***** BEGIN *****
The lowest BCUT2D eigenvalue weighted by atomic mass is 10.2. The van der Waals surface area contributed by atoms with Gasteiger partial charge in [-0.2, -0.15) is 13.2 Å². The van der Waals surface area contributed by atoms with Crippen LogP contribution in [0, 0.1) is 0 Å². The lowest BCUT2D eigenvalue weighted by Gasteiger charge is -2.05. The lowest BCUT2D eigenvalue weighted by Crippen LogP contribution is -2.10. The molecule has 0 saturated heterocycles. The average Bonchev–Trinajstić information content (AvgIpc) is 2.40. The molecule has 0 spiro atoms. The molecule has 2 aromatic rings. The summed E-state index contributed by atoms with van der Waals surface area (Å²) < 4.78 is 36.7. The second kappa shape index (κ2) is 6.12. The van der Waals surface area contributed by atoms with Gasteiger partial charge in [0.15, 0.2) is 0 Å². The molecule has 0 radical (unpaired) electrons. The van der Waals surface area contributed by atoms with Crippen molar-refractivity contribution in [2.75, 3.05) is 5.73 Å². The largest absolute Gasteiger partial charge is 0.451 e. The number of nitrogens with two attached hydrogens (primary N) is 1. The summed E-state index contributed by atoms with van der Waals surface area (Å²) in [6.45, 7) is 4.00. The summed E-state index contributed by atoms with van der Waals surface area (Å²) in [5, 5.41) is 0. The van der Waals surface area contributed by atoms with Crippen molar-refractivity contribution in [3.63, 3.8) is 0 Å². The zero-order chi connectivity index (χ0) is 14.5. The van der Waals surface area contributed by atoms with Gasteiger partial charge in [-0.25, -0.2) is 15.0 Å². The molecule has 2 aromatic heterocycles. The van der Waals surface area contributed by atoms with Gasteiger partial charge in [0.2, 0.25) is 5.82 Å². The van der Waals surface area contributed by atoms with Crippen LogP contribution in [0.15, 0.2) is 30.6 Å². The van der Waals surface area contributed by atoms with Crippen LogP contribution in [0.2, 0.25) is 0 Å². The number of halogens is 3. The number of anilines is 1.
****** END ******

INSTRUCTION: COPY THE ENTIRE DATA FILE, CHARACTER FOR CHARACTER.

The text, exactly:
The lowest BCUT2D eigenvalue weighted by atomic mass is 10.2. The van der Waals surface area contributed by atoms with Gasteiger partial charge in [-0.2, -0.15) is 13.2 Å². The van der Waals surface area contributed by atoms with Crippen LogP contribution in [0, 0.1) is 0 Å². The lowest BCUT2D eigenvalue weighted by Gasteiger charge is -2.05. The lowest BCUT2D eigenvalue weighted by Crippen LogP contribution is -2.10. The molecule has 0 saturated heterocycles. The average Bonchev–Trinajstić information content (AvgIpc) is 2.40. The molecule has 0 spiro atoms. The molecule has 2 aromatic rings. The summed E-state index contributed by atoms with van der Waals surface area (Å²) < 4.78 is 36.7. The second kappa shape index (κ2) is 6.12. The van der Waals surface area contributed by atoms with Gasteiger partial charge in [0.15, 0.2) is 0 Å². The molecule has 0 radical (unpaired) electrons. The van der Waals surface area contributed by atoms with Crippen molar-refractivity contribution in [2.75, 3.05) is 5.73 Å². The largest absolute Gasteiger partial charge is 0.451 e. The number of nitrogens with two attached hydrogens (primary N) is 1. The summed E-state index contributed by atoms with van der Waals surface area (Å²) in [6.45, 7) is 4.00. The summed E-state index contributed by atoms with van der Waals surface area (Å²) in [5, 5.41) is 0. The van der Waals surface area contributed by atoms with Crippen molar-refractivity contribution in [3.63, 3.8) is 0 Å². The zero-order chi connectivity index (χ0) is 14.5. The van der Waals surface area contributed by atoms with Gasteiger partial charge in [-0.25, -0.2) is 15.0 Å². The molecule has 2 aromatic heterocycles. The van der Waals surface area contributed by atoms with Gasteiger partial charge in [0.2, 0.25) is 5.82 Å². The van der Waals surface area contributed by atoms with Crippen LogP contribution in [0.15, 0.2) is 30.6 Å². The van der Waals surface area contributed by atoms with Crippen LogP contribution in [0.2, 0.25) is 0 Å². The number of halogens is 3. The number of anilines is 1.